Being Addicted to Substances
Signs of addiction may include the following:
- Using more of a substance than intended
- The inability to stop using a substance
- Consistently recovering from usage
- Spending an alarming amount of time using a substance
- Craving a substance
- Developing a tolerance
- Lack of judgment in how to use the substance
In contrast to the fixation of physical symptoms of dependency, addiction has more to do with one’s mental health. Addiction is the compulsion to abuse a substance because of the way it makes them feel, and oftentimes it’s irresistible. According to some studies, those who suffer from mild addiction develop anywhere from two to three of these symptoms. Those who suffer from moderate addiction develop anywhere from four to five, and a severe addiction could be six or more.
Relapse is what happens when someone sober for a short time comes back to using after making a mistake or just feeling a major urge to use. This stage of addiction is common and happens to lots of people who are trying to pursue a life of sobriety. It’s easy to become discouraged when relapse takes place, but those pursuing a life of sobriety must pick themselves up and keep trying. Sometimes the only way to progress in an impossible situation is by inching one’s way to a better platform to succeed.
Overcoming addiction takes time. There are many possibilities of withdrawal, relapse, and experiencing undeniable urges to use, but the most important part is that one keeps going. Sometimes people go through countless attempts to try remaining sober, but these things take time. The addiction cycle doesn’t have to run its full course for someone to be released from its shackles.
There are many methods to treat addiction, but where they all begin is acknowledging that the addiction exists. Once the problem is brought to the light, treatment can start being discussed. Luckily, there are many options as far as treatment is concerned, some of which includes the following:
- Inpatient treatment
- Outpatient treatment
- Detox treatment
Lasting anywhere from 28 days to six months, inpatient residential treatment is a rehab method in which patients stay at a facility overnight while they are recovering. This recovery option gives them 24/7 access to professional medical personnel, as well as weekly (sometimes daily depending on the patient’s needs) access to professional therapists and psychiatrists.
Outpatient treatment is a recovery method in which those who participate are recovering while living in the comfort of their own homes. This is a more convenient form of treatment as it allows for minimal disruption of one’s daily life. This treatment method is also good for those coming out of inpatient treatment who need a transition into the real world. This option lasts anywhere from three months to over a year, allowing patients 10-12 hours of weekly access to professional therapists and psychiatrists.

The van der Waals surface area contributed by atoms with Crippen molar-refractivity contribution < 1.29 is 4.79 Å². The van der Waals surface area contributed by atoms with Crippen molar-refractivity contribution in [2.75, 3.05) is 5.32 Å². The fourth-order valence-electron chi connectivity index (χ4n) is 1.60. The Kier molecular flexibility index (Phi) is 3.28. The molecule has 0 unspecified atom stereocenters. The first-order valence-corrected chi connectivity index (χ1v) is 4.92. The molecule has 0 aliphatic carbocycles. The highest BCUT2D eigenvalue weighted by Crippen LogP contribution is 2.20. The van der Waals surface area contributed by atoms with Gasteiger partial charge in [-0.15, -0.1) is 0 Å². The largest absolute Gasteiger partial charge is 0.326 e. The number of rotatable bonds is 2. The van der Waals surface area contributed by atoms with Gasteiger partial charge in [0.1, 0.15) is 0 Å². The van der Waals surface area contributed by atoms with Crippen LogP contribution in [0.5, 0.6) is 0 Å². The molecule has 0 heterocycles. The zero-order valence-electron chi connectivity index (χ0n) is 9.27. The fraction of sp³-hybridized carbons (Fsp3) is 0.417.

Some symptoms of drug withdrawal include the following:
Detox treatment is a medically assisted treatment (MAT) program that helps users come off of drugs comfortably. Symptoms of drug withdrawal are difficult to stomach, and drug cravings are often insatiable. This is why medically-assisted detox is so important; it allows patients to pursue sobriety safely and comfortably.
Therapy refers to attempting remediation to help somebody achieve a specific statute of health, whether it be physical or mental. In substance abuse treatment, it has proven itself to be quite effective. Some different kinds of therapy work well for different kinds of people. Just as there is no one-size-fits-all addiction treatment method, the same can be said for therapy. Some work better in more intimate environments whereas others progress through group therapy.
Break the Cycle of Addiction Today
At The Freedom Center, our priority is to see patients through to a successful rehab experience; those who are seeking treatment deserve a chance at success. Each person that walks through our doors is a unique individual. No one person is the same when it comes to their experiences; the same can be said concerning their preferred method of treatment.
Substance abuse and addiction are frightening circumstances to overcome, but the cycle of addiction does not have to run its full course. If you or someone you love has been the victim of addiction, you can get help at The Freedom Center today. To find out more, contact us here.